A youth worker who was dragged through court over assault allegations has been slapped with a $10,000 legal bill, despite the charges being dismissed.
Shaun Bartlett was stood down from his job at Ashley Youth Detention Centre after he was accused of using “excessive force” on two youths at the facility in July, 2016.
A year later, Mr Bartlett faced the Launceston Magistrates Court for a two-day hearing, after which Magistrate Sharon Cure dismissed the complaints against him.
Handing down her decision, Ms Cure said Mr Bartlett’s actions were “reasonable”, with the hearing told the youths had verbally threatened staff in the days leading up to the alleged assaults and been involved in a stand-off the night before.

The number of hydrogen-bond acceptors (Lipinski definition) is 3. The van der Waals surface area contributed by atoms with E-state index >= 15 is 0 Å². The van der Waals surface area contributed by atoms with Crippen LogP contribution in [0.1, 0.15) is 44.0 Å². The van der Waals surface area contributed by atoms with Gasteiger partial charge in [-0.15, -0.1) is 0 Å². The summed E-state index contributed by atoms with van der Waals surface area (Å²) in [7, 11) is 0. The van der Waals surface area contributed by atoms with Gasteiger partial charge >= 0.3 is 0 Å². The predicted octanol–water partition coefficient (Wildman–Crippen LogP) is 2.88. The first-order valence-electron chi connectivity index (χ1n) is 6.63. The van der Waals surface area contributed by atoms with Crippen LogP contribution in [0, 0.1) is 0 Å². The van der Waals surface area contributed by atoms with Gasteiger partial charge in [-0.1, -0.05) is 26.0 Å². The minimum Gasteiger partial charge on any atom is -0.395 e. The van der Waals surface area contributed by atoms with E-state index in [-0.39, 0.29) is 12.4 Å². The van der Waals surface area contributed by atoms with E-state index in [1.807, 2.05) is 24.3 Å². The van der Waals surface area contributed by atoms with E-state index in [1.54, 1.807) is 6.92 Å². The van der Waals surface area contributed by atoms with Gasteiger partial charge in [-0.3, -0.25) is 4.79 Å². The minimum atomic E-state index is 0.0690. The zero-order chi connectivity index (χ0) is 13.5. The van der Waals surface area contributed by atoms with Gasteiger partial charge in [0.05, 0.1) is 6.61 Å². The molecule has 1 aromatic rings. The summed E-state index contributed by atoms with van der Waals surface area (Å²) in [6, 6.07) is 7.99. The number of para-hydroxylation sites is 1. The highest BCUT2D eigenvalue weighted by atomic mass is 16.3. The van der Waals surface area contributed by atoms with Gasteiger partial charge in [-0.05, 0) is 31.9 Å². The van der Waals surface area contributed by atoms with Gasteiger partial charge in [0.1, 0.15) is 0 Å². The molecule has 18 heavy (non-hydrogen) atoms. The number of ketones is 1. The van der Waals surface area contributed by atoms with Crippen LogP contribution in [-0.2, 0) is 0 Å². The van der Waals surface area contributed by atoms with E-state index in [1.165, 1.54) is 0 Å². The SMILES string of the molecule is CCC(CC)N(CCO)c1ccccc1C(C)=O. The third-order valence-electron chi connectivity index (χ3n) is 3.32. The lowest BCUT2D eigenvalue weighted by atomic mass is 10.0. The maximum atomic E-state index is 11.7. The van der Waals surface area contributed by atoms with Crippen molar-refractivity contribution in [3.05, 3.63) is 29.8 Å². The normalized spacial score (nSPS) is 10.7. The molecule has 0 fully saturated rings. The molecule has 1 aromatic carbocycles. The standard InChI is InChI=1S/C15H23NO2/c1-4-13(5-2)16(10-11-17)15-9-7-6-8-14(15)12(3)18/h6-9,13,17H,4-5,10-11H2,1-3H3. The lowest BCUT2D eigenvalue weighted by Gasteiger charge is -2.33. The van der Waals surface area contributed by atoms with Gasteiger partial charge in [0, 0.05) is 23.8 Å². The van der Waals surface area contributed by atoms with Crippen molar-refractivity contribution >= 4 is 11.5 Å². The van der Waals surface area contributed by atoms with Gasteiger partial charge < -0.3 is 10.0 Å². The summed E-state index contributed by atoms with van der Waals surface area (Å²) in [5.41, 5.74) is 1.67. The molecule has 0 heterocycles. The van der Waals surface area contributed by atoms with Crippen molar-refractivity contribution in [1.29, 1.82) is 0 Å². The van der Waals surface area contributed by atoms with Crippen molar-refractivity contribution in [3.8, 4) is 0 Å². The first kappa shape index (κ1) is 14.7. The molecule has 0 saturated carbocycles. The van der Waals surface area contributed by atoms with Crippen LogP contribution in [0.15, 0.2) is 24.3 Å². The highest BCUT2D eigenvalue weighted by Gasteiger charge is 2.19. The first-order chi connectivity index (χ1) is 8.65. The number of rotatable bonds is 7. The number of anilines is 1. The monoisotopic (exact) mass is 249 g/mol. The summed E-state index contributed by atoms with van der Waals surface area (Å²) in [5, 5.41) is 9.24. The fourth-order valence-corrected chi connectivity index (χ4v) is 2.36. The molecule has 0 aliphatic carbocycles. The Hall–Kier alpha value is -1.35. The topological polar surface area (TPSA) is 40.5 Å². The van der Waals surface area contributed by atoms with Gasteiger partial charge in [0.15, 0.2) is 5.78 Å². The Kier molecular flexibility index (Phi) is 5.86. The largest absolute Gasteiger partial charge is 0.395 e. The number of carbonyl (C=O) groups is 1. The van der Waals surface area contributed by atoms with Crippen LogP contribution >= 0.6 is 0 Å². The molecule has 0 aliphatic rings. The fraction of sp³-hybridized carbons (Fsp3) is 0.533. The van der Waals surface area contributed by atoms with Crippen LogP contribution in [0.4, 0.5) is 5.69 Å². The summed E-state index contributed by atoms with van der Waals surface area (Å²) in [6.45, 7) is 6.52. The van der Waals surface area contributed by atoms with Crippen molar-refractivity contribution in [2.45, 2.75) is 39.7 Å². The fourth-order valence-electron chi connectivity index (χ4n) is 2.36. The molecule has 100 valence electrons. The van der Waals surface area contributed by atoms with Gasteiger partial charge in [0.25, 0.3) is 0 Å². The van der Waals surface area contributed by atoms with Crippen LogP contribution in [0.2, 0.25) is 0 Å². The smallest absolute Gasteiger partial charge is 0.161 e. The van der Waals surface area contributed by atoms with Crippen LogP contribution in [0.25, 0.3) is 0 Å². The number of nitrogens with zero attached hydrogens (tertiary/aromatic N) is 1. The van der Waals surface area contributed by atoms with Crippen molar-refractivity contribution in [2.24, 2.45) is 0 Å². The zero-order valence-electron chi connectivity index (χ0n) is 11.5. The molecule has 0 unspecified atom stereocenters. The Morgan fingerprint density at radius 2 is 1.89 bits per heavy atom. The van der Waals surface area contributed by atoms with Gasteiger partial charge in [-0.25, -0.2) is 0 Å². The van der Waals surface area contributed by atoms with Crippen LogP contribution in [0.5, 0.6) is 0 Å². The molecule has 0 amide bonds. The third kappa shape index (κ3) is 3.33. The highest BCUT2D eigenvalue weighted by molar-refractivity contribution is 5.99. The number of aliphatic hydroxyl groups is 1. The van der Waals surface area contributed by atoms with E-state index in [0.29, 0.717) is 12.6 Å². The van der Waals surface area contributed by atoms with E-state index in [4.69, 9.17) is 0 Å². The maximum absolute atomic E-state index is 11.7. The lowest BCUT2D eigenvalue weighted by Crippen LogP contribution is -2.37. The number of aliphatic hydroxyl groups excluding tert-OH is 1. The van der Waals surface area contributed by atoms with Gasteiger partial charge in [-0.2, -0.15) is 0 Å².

It has been six months since the hearing and more than 18 months since he was accused, but Mr Bartlett has yet to return to work and has learned he will need to cover his own legal costs.
It is understood he is currently being “retrained” and participating in a return to work program and Health and Community Services Union state secretary Tim Jacobson said the nearly $10,000 legal bill only added “insult to injury”.
“Here’s a worker that doesn’t earn a huge amount of money, who had to fight to get his job back. Now he’s confronted with a significant legal bill,” he said.
“His employer is the state government and it was the state government that ultimately prosecuted him. Whether there is a legal obligation or not, you’d think morally the employer would provide him with some support.”
An internal investigation was conducted by the Department of Health and Human Services following the court decision, but the findings of that investigation have not been publicly released.
Mr Jacobson said the union was aware of the findings and had written to the department disputing them.
The department has been contacted for comment.